I’ve been saying it for a while now, that the smart home market seems ripe for the picking due mainly to the fact that no one has seemed to crack the code just yet. Apparently AT&T agrees with me, as evidenced by its entrance into this market this week.

The carrier announced plans for a portfolio of all-digital, IP-based home security monitoring and automation services called AT&T Digital Life. The carrier says homeowners can control the system using any Web-enabled device, regardless of carrier. Trials will begin in Atlanta and Dallas this summer, and pricing has yet to be established.

I can get into all the bells and whistles of the offering, but I think the really intriguing part is the fact AT&T saw an opportunity in what it clearly considers to be an underserved market. And the argument can be made that this market is indeed underserved. But it’s not for lack of “star power” if you will, with the likes of Verizon, ADT, Comcast, Google, and even Lowe’s all taking aim at automating the home in some way, shape, or form.

Now that AT&T has entered the game, everyone will be racing to get their two thoughts out on the topic of who will ultimately “win” the race to connect the home. But I think that discussion becomes moot if we don’t first solve the real issue, which is homeowner appeal.

Tell me why a homeowner would want their home to be automated. I mean, really. Sure, it all sounds great to have these sensors installed all over the home that control everything from the point of entry to the major appliances, but the majority of homeowners are still asking the market to prove why this is necessary. Naturally you have the discussions around peace of mind, security, and comfort—but let’s get real; the ultimate “prove it” factor comes down to cost.

The reason that more drivers aren’t riding around in a fancy connected car is the fact the average consumer keeps their vehicles for about six years. The average age of a car on the road in the United States today is 10.8 years. Why I am telling you this? Because people don’t just up and spend money on a tech-enabled car no matter how compelling the argument is around safety, comfort, and convenience. They are watching every dollar they have these days. For that very same reason, the connected home has been a hard sell to the average consumer too.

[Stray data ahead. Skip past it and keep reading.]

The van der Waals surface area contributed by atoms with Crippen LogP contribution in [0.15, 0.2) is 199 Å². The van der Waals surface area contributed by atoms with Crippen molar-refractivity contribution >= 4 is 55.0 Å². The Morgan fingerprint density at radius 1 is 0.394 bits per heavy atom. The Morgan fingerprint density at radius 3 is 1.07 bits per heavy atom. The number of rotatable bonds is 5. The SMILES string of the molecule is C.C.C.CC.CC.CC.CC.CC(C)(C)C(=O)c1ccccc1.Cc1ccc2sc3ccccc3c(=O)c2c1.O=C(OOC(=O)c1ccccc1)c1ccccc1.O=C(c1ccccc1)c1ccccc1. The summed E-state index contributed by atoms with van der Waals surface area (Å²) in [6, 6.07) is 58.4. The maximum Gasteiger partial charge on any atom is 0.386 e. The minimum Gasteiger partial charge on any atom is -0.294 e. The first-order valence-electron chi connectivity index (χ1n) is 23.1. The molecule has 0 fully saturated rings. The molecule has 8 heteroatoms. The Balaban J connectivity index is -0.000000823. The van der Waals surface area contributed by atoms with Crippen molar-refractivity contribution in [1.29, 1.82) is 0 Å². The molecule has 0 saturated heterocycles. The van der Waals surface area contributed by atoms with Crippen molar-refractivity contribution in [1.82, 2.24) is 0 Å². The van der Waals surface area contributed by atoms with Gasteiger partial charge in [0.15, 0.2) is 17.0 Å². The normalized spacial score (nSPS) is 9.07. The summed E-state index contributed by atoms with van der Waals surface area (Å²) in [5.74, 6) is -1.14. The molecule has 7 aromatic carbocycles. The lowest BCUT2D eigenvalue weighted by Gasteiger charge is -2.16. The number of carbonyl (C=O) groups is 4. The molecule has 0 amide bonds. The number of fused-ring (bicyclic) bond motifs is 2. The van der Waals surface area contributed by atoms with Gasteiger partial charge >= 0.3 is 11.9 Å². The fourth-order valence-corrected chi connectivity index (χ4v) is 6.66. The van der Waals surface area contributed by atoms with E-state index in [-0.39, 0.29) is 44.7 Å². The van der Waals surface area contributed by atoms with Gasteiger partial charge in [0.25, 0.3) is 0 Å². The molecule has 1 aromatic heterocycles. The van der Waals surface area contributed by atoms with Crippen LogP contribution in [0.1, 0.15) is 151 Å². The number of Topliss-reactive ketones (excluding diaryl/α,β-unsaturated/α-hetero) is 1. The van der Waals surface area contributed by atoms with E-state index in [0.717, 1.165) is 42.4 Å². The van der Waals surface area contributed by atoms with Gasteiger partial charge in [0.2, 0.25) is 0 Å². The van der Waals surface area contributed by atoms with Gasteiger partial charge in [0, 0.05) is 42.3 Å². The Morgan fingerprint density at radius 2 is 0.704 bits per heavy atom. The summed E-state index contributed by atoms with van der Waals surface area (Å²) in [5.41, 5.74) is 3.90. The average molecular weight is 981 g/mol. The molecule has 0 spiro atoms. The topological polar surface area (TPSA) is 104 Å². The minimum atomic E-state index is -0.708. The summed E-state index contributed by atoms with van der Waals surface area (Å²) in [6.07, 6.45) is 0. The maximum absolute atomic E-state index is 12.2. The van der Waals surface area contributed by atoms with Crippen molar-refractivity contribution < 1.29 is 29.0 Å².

We throw around terms like ‘usability’ and ‘reliability’ all the time, but does it really exist at a cost that becomes compelling enough for the average homeowner to get off the dime? The fact AT&T is talking about connections over a range of networks, like wired, Wi-Fi, and Z-Wave makes for a very compelling argument.

Now I am going to throw a really doozy out there to the market: “Does the average home owner care?” Because that average Joe Homeowner is who AT&T, Verizon, ADT, Comcast, Google, and everyone else needs to sell in order to “win” the connected home.

I will get off my high horse on this one to say that, yes the average homeowner wants to care. Just like we all want to be “green” and be considered “charitable” we all want to care about things that keep our families safe and secure … but at the right price.

Which new technologies will be the enablers? And why? Great questions, and ones that I think we can all find answers to. It might sound like I am beating up on the tech providers here, but let’s be fair: there are some great offerings out there. But let’s hear the real solutions to the big issues that will get the average homeowner over the hump and off the dime, if you will. Then perhaps we can get some clarity on who will “win” the race.

We’ve lined up the likes of ADT, Motorola Mobility, Craftsman, and other great speakers to talk on the connected home at our Connected World Conference, June 11-13. Sit in on the ‘Welcome Home’ panel on June 12 and pick the brains of those out there trying to automate your home. I know I certainly will be.

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